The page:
Music Mondays: By Endurance We Conquer

Once more, it’s Music Monday!

Today: the somewhat weird relationship between exploration, daredevilry, and science.

This is By Endurance We Conquer, the opening track from Science From an Easy Chair (the 2015 album from Have Gun, Will Travel).

The album tells the story of the 1914-17 Imperial Trans-Antarctic Expedition,led by Ernest Shackleton (I’ve actually linked to the whole album here, if you have the time). The lyrics of By Endurance We Conquer are actually Shackleton’s justification of the expedition:

The first crossing of the Antarctic continent
From sea to sea, via the Pole,
Apart from its historic value,
Will be a journey of great scientific importance.

It’s a claim you’ve heard before: crossing Antarctica, or putting a man on the Moon, or climbing that unclimbed peak, or conducting the highest ever parachute jump, is often presented as if scientific advances are an important goal. They aren’t. They may happen (we have indeed learned quite a bit about the lunar surface from the Apollo samples), but they aren’t the point. All those undertakings are exploration, or daredevilry, or most often some combination of the two. In fact, if science were an important goal, then the daredevil feat of exploration would usually be a very inefficient way of accomplishing it. Imagine, for example, that the cost of the Apollo program had been put into the base budget of the US National Science Foundation – many, many, many times more science would have resulted.

Science From an Easy Chair is a terrific album, but there’s nothing about science in the remainder of the lyrics. Of course there isn’t: Shackleton’s words about science ring hollow partly because words like that are (almost?) always hollow. (They also ring hollow in a way that’s more specific to Shackleton’s particular expedition – in which the Endurance soon became stuck in pack ice, later sank, and the remainder of the expedition had everything to do with survival and rescue and nothing at all with exploration or science. It is, to be fair, an astonishing story of survival and rescue.)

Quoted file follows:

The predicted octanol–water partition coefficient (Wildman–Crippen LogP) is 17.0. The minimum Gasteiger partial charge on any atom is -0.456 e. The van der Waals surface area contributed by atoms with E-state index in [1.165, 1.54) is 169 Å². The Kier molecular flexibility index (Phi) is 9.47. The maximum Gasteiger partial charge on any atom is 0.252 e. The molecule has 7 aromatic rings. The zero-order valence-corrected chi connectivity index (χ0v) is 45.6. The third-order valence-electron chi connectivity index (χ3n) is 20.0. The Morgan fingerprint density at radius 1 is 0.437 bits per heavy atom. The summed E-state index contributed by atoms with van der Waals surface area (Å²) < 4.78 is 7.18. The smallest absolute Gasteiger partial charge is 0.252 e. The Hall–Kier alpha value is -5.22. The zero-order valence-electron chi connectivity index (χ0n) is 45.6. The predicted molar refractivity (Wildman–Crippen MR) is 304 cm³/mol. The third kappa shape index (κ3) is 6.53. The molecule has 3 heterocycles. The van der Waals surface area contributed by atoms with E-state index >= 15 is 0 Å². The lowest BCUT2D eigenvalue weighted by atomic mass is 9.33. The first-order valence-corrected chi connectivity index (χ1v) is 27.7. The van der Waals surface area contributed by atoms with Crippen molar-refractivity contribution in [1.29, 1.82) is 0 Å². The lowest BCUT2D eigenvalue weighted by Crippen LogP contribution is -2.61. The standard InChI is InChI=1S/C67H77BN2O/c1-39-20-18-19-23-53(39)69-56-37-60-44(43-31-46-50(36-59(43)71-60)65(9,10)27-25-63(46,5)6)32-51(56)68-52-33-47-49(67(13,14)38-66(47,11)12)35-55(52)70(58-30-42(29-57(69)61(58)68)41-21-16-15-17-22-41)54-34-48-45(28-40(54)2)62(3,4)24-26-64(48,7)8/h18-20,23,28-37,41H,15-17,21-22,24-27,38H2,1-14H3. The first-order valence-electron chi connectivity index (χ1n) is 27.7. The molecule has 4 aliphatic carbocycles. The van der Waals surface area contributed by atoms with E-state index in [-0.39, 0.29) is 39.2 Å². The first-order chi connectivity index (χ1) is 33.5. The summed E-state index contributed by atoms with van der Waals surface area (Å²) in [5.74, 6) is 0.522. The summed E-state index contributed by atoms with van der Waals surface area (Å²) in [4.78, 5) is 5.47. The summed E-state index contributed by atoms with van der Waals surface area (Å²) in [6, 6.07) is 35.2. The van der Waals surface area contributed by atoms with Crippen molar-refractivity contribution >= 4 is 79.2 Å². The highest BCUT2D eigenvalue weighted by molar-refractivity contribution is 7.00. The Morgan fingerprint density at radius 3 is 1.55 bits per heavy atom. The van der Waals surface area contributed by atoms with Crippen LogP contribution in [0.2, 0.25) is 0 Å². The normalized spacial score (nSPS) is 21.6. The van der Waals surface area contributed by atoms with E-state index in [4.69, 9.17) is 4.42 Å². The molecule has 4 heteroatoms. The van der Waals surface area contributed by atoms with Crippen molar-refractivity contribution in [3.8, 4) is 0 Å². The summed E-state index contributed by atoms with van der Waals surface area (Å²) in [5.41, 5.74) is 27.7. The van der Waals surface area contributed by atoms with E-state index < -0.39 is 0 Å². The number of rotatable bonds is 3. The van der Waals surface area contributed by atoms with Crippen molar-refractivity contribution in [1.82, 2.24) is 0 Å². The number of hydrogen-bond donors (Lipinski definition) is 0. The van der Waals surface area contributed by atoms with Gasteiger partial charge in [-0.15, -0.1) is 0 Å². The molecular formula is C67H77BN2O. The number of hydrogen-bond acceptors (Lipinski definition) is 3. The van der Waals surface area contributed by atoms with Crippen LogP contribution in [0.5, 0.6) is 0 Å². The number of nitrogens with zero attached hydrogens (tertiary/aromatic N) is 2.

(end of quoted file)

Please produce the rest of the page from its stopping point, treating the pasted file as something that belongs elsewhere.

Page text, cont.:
So: By Endurance We Conquer is a song about science – but it’s not a song about science as a process, or science as knowledge. It’s a song about how science sits in society, and gets used sometimes as a justification for doing something we want to do for some other reason (in this case, mostly, showing off.) Or at least, it used to. Because as much as I’m complaining about science being used this way, it could be worse – and arguably, it is. More recently, science seems to be seen by a distressingly large fraction of the populace (and worse, political “leaders”) not as a reason to do something, but as an enterprise to be avoided at all costs. (Horse deworming medicine, anyone?).  I guess I’d love to go back to the days when you could misuse science as a way to make an otherwise dubious enterprise more appealing to the public.

Enough about science for now.  Here’s this week’s I-just-like-it bonus, from the Scots-Canadian singer-songwriter David Francey. This is Paper Boy, from The Far End of Summer (2001):

It’s Labour Day today, and in my books Labour Day marks the end of summer. So, this is the last instalment of Music Mondays, at least for now. I hope you’ve enjoyed the series. If you know a song about science I haven’t linked to, please mention it in the Replies!

© Stephen Heard  Sept 6, 2021

Image: Endurance in pack ice, photo by Frank Hurley, Mitchell Library, State Library of New South Wales; public domain via Wikimedia.org.


*Although I’m complaining about this, I guess it’s better than the more modern situation, in which science is seen by a distressingly large fraction of the populace not as a reason to do something, but as an enterprise to be avoided at all costs. Horse deworming medicine, anyone?

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